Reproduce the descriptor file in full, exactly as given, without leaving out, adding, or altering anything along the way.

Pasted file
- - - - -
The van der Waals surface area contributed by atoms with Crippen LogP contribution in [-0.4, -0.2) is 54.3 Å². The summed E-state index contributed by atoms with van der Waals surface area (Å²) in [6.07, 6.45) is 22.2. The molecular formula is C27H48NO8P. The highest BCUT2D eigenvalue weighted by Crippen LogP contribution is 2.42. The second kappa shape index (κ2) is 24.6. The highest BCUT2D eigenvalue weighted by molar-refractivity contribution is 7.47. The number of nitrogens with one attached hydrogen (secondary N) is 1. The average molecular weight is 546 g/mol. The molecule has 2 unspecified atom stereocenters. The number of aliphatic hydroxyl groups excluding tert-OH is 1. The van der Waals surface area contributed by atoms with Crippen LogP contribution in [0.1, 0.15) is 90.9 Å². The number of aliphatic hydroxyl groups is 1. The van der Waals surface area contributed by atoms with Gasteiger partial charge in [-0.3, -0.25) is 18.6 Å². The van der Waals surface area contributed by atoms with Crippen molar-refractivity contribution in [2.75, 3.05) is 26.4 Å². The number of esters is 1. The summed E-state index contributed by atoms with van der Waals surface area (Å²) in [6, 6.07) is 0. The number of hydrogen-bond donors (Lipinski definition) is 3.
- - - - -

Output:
The van der Waals surface area contributed by atoms with Crippen LogP contribution in [-0.4, -0.2) is 54.3 Å². The summed E-state index contributed by atoms with van der Waals surface area (Å²) in [6.07, 6.45) is 22.2. The molecular formula is C27H48NO8P. The highest BCUT2D eigenvalue weighted by Crippen LogP contribution is 2.42. The second kappa shape index (κ2) is 24.6. The highest BCUT2D eigenvalue weighted by molar-refractivity contribution is 7.47. The number of nitrogens with one attached hydrogen (secondary N) is 1. The average molecular weight is 546 g/mol. The molecule has 2 unspecified atom stereocenters. The number of aliphatic hydroxyl groups excluding tert-OH is 1. The van der Waals surface area contributed by atoms with Crippen LogP contribution in [0.1, 0.15) is 90.9 Å². The number of aliphatic hydroxyl groups is 1. The van der Waals surface area contributed by atoms with Gasteiger partial charge in [-0.3, -0.25) is 18.6 Å². The van der Waals surface area contributed by atoms with Crippen molar-refractivity contribution in [2.75, 3.05) is 26.4 Å². The number of esters is 1. The summed E-state index contributed by atoms with van der Waals surface area (Å²) in [6, 6.07) is 0. The number of hydrogen-bond donors (Lipinski definition) is 3.